Back in late 2016, writer Peter Reegh put together a list of the 15 cities based on the population of the wealthiest citizens, which was published on therichest.com. These same 15 cities remain at the top of this list today (only now more inflated than a year ago), allowing us to immediately know what areas to avoid.
And, once real estate prices have crashed, which I expect they will begin to do sooner rather than later, we’ll have a list of 15 places to find bargain properties.
Here they are, from the “poorest” of the rich to the richest:
Not everyone would have guessed this, but it’s the most classic and beautiful city on the strategic cusp of Europe and the Middle East. And, at last count, it’s home to 24 billionaires, which is more than what Tokyo or Seoul has.
Tokyo is the perfect example of what happens when a major bubble bursts. The richest people lose the most because they dominate the bubbly financial assets from real estate to stocks. Tokyo’s massive wealth decline shows the downside risk of these richest and most expensive cities.
At its height in 1989, Tokyo would have taken first or second place on this list. It’s only at #14 now, with just 18 billionaires calling it home.
Chicago is the third-largest city in the U.S., and it’s the financial capital for the commodity markets and the Midwest, so it’s not surprising that it’s on this list.
Perhaps the most classic city in Europe, Paris has bubbly real estate prices to match. It is home to 22 billionaires, less than half that of London. But, then again, London is the financial capital of Europe.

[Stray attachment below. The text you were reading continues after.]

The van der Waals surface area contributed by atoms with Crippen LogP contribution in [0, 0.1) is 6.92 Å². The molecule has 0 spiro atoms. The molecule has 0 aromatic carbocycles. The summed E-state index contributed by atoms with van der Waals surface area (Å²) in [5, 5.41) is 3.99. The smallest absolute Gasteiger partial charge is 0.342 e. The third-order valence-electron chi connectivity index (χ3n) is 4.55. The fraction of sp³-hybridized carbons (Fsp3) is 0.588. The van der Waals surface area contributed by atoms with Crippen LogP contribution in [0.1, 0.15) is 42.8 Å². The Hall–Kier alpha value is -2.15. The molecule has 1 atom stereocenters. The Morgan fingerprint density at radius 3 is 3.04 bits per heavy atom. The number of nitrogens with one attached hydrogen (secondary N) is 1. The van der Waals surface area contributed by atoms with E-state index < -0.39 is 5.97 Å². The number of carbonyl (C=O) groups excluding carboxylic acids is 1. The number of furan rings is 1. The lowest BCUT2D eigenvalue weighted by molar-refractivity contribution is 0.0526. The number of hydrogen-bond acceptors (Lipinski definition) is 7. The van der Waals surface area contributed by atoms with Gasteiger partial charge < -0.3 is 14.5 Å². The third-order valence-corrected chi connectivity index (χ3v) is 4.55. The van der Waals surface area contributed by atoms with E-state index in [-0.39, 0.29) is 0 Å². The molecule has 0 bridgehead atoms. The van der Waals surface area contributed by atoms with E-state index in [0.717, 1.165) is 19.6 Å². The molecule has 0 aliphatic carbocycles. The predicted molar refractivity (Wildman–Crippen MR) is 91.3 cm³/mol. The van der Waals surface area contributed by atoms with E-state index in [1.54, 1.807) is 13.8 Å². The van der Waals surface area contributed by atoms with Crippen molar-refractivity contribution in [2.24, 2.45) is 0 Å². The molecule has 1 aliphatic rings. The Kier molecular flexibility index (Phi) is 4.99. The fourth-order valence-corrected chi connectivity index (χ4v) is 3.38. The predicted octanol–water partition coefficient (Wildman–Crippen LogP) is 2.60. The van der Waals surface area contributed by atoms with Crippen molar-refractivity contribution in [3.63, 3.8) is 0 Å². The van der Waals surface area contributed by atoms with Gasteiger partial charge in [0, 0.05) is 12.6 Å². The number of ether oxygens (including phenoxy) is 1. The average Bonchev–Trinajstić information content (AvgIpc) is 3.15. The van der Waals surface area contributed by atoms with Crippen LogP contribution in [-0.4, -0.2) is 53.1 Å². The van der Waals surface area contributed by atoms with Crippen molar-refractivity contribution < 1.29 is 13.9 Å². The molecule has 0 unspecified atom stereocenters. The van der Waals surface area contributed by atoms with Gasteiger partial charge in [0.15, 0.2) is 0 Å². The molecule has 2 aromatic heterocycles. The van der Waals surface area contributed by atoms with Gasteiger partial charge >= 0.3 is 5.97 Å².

Seoul has grown beautiful and sophisticated throughout the years, and it’s home to 30 billionaires.
The leading-edge and largest city in India, Mumbai is the country’s financial hub and home to Bollywood. It has 30 billionaires, 60% as many as Beijing. Not bad for a country with less than half the average incomes of China.
It’s also the location of a 27-story, billion-dollar home right downtown.
Boston’s presence on this list is unsurprising. After all, it’s home to very strong finance and healthcare companies.
8. Washington, D.C.
Also, not a stunner, Washington, D.C., is the government center of the U.S., just like Beijing is to China.
Beijing is the richest city in mainland China, with 50 billionaires. As expected, it’s one of the most overvalued cities in China after Hong Kong.
This was a bit of a surprise, but it attests to how much wealth and power the 10,000 oligarchs in Russia (and Putin) have amassed.
5. Los Angeles
Compared to New York’s 1 million wealthy, Los Angeles only has 350,000 rich people. But its total wealth is estimated at $1.3 trillion, which is more than what San Francisco boasts. But, then again, San Francisco is more overvalued, as its overall ranking suggests.
London has the third-highest number of billionaires, 50 of them, and is a magnet for Middle Eastern and Russian investors.
3. San Francisco